Figure 72: Centrica revenue segmental analysis, 2016
British Gas freezes standard energy tariffs until August 2017
Focus on innovative Connected Homes Products
Company review and outlook
Figure 73: Financial analysis of British Gas Trading, 2011-15

EDF ENERGY
Smart metering programme
Recent price cuts and hikes
Intense competition sees EDF Energy lose more customers in 2016
Figure 74: Financial analysis of EDF Energy, 2011-15
Figure 75: EDF Energy revenue segmental analysis, 2015

RWE NPOWER
Price cuts announced in early 2016...
But Npower introduces strong price rises in March 2017
Company strategy and outlook
Figure 76: Financial analysis of Npower, 2011-15
Figure 77: RWE - UK revenue segmental analysis, 201 5

E.ON ENERGY
E.ON cuts gas price in early 2016....
 But announces a price hike in March 2017, the first in more than three years
Company strategy
Figure 78: Financial analysis of E.ON Energy Solutions, 2011-15
Figure 79: E.ON revenue segmental analysis, 2015

SCOTTISHPOWER ENERGY RETAIL
Gas prices cut in early 2016, but dual tariff raised in early 2017
Company strategy & outlook
Figure 80: Financial analysis of ScottishPower Energy Retail, 2011-15
Figure 81: ScottishPower revenue segmental analysis, 2015

SSE
Recent reductions in gas prices for SSE customers
But SSE hikes electricity prices from April 2017
Company strategy and outlook
Figure 82: Financial analysis of SSE, 2012-16
Figure 83: SSE revenue segmental analysis, 2016

ECOTRICITY GROUP
Ecotricity raises energy prices towards the end of 2016
Company strategy
Figure 84: Financial analysis of Ecotricity Group, 2012-16

FIRST UTILITY
Company strategy and outlook
Figure 85: Financial analysis of First Utility, 2011-15

GOOD ENERGY GROUP
Company strategy
Figure 86: Financial analysis of Good Energy Group, 2011-15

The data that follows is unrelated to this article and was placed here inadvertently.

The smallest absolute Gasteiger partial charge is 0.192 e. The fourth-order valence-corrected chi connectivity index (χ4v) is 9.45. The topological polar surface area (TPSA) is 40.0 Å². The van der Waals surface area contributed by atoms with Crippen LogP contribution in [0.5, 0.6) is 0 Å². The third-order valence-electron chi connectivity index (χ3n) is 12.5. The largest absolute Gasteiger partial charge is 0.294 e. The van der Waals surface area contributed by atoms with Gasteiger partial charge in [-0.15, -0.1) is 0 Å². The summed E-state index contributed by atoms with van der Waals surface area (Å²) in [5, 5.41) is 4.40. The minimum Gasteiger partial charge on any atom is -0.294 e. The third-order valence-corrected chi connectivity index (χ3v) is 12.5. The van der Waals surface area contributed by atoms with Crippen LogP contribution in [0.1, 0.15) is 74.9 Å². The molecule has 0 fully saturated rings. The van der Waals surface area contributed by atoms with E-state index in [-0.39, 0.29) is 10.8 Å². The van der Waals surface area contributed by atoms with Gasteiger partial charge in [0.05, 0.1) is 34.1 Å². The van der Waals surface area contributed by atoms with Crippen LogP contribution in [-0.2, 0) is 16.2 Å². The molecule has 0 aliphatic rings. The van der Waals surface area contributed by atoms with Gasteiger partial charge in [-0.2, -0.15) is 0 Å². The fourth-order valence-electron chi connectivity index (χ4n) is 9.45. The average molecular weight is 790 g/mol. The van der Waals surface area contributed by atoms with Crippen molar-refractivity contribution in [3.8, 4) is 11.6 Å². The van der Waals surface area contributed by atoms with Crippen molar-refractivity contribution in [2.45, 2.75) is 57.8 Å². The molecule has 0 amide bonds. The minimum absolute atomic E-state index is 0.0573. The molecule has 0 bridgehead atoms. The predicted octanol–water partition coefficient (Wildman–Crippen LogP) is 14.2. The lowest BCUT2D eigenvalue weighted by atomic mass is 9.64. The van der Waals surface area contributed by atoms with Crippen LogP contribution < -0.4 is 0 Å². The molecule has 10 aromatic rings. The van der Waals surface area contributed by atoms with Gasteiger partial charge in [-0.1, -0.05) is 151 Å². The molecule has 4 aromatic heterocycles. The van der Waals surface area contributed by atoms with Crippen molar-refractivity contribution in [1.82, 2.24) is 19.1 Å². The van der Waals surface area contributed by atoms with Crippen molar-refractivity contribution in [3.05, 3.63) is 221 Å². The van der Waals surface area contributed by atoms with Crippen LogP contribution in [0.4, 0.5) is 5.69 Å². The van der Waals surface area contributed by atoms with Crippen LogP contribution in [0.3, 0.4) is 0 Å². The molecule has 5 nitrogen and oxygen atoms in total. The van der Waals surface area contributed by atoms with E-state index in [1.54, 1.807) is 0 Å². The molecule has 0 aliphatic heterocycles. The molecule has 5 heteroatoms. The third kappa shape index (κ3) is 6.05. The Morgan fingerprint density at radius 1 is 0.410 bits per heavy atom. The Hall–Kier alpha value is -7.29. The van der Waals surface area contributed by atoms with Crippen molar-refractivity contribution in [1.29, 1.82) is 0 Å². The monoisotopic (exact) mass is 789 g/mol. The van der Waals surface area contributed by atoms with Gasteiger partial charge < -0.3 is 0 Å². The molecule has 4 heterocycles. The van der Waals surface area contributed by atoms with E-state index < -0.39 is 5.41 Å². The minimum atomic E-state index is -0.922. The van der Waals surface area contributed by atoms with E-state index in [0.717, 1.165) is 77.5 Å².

Figure 87: Turnover analysis of Good Energy Group, by segment, 2012-15

FUTURE GAS DEMAND
Key points
The market
Consumer Power scenario:
No Progression scenario:
Gone Green scenario:
Slow Progression scenario:
Figure 88: Forecast UK gas demand, 2016-40
Figure 89: Forecast UK gas demand, 2016-40
Figure 90: Forecast gas demand, by sector, 2016-40
Figure 91: Forecast UK gas demand by sector under “slow progression” scenario, 2016-35
Figure 92: Forecast UK gas demand by sector under “gone green” scenario, 2016-35
Figure 93: Forecast UK gas demand by sector under “no progression” scenario, 2016-35
Figure 94: Forecast UK gas demand by sector under “consumer power” scenario, 2016-35
Domestic demand
Home insulation
Smart meters programme
Increased uptake of smart thermostats
Heat pumps
Industrial/commercial demand
Power generation demand
Figure 95: Forecast power generation installed capacity under “slow progression” scenario, by source, 2016-40
Figure 96: Forecast power generation installed capacity under “gone green” scenario, by source, 2016-40
Figure 97: Forecast power generation installed capacity under “no progression” scenario, by source, 2016-40
Figure 98: Forecast power generation installed capacity under “consumer power” scenario, by source, 2016-40
Imports
Figure 99: Existing UK gas import infrastructure, as of November 2016
Figure 100: Proposed UK import projects, as of November 2016
Exports

FURTHER SOURCES & CONTACTS
Trade associations & regulatory bodies
Energy Networks Association
Office of Gas and Electricity Markets (Ofgem)
Office of Gas and Electricity Markets - Scotland (Ofgem Scotland)
Office of Gas and Electricity Markets - Wales (Ofgem Wales)
Society of British Gas Industries
Trade exhibitions
edie2016
Offshore Europe 2017
Trade magazines
Modern Utility Management
Utility Week